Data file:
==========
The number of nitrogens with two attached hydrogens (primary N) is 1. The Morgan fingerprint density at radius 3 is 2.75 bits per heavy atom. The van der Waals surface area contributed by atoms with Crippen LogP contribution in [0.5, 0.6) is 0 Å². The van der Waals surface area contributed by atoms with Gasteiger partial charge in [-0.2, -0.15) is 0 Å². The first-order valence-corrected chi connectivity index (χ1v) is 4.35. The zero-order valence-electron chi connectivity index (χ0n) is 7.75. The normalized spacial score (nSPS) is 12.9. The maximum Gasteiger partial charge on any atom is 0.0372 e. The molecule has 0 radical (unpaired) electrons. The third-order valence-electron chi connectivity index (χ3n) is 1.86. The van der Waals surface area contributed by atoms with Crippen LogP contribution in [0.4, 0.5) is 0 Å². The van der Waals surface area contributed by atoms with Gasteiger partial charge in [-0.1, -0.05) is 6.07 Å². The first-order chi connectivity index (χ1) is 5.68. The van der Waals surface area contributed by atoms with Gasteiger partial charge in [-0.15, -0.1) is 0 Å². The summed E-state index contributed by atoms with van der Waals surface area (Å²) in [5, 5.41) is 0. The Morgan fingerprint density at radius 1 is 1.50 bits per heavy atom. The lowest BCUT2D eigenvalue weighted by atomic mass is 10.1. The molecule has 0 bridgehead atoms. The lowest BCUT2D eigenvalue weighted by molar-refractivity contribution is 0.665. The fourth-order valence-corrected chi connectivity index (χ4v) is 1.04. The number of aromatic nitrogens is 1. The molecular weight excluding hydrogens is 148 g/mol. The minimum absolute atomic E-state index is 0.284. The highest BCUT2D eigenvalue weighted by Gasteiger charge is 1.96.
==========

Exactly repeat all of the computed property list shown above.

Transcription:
The number of nitrogens with two attached hydrogens (primary N) is 1. The Morgan fingerprint density at radius 3 is 2.75 bits per heavy atom. The van der Waals surface area contributed by atoms with Crippen LogP contribution in [0.5, 0.6) is 0 Å². The van der Waals surface area contributed by atoms with Gasteiger partial charge in [-0.2, -0.15) is 0 Å². The first-order valence-corrected chi connectivity index (χ1v) is 4.35. The zero-order valence-electron chi connectivity index (χ0n) is 7.75. The normalized spacial score (nSPS) is 12.9. The maximum Gasteiger partial charge on any atom is 0.0372 e. The molecule has 0 radical (unpaired) electrons. The third-order valence-electron chi connectivity index (χ3n) is 1.86. The van der Waals surface area contributed by atoms with Crippen LogP contribution in [0.4, 0.5) is 0 Å². The van der Waals surface area contributed by atoms with Gasteiger partial charge in [-0.1, -0.05) is 6.07 Å². The first-order chi connectivity index (χ1) is 5.68. The van der Waals surface area contributed by atoms with Gasteiger partial charge in [-0.15, -0.1) is 0 Å². The summed E-state index contributed by atoms with van der Waals surface area (Å²) in [5, 5.41) is 0. The Morgan fingerprint density at radius 1 is 1.50 bits per heavy atom. The lowest BCUT2D eigenvalue weighted by atomic mass is 10.1. The molecule has 0 bridgehead atoms. The lowest BCUT2D eigenvalue weighted by molar-refractivity contribution is 0.665. The fourth-order valence-corrected chi connectivity index (χ4v) is 1.04. The number of aromatic nitrogens is 1. The molecular weight excluding hydrogens is 148 g/mol. The minimum absolute atomic E-state index is 0.284. The highest BCUT2D eigenvalue weighted by Gasteiger charge is 1.96.